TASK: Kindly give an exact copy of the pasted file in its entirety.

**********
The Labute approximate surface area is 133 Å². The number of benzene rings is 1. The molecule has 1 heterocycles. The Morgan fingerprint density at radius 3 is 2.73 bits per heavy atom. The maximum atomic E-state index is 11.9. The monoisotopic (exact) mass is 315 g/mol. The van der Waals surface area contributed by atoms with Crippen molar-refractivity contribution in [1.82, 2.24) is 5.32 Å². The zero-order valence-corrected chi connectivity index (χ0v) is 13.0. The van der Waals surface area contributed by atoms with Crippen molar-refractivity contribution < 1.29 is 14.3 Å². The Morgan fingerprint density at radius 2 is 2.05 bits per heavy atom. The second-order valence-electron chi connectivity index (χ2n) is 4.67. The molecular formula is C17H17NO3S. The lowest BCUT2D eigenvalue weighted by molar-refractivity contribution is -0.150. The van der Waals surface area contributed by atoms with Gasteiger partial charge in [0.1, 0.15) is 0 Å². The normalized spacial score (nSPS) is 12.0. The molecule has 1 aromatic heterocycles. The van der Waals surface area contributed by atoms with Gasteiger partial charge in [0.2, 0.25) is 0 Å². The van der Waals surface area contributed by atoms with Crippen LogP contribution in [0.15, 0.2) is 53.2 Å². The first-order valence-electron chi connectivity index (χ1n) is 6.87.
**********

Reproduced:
The Labute approximate surface area is 133 Å². The number of benzene rings is 1. The molecule has 1 heterocycles. The Morgan fingerprint density at radius 3 is 2.73 bits per heavy atom. The maximum atomic E-state index is 11.9. The monoisotopic (exact) mass is 315 g/mol. The van der Waals surface area contributed by atoms with Crippen molar-refractivity contribution in [1.82, 2.24) is 5.32 Å². The zero-order valence-corrected chi connectivity index (χ0v) is 13.0. The van der Waals surface area contributed by atoms with Crippen molar-refractivity contribution < 1.29 is 14.3 Å². The Morgan fingerprint density at radius 2 is 2.05 bits per heavy atom. The second-order valence-electron chi connectivity index (χ2n) is 4.67. The molecular formula is C17H17NO3S. The lowest BCUT2D eigenvalue weighted by molar-refractivity contribution is -0.150. The van der Waals surface area contributed by atoms with Gasteiger partial charge in [0.1, 0.15) is 0 Å². The normalized spacial score (nSPS) is 12.0. The molecule has 1 aromatic heterocycles. The van der Waals surface area contributed by atoms with Gasteiger partial charge in [0.2, 0.25) is 0 Å². The van der Waals surface area contributed by atoms with Crippen LogP contribution in [0.15, 0.2) is 53.2 Å². The first-order valence-electron chi connectivity index (χ1n) is 6.87.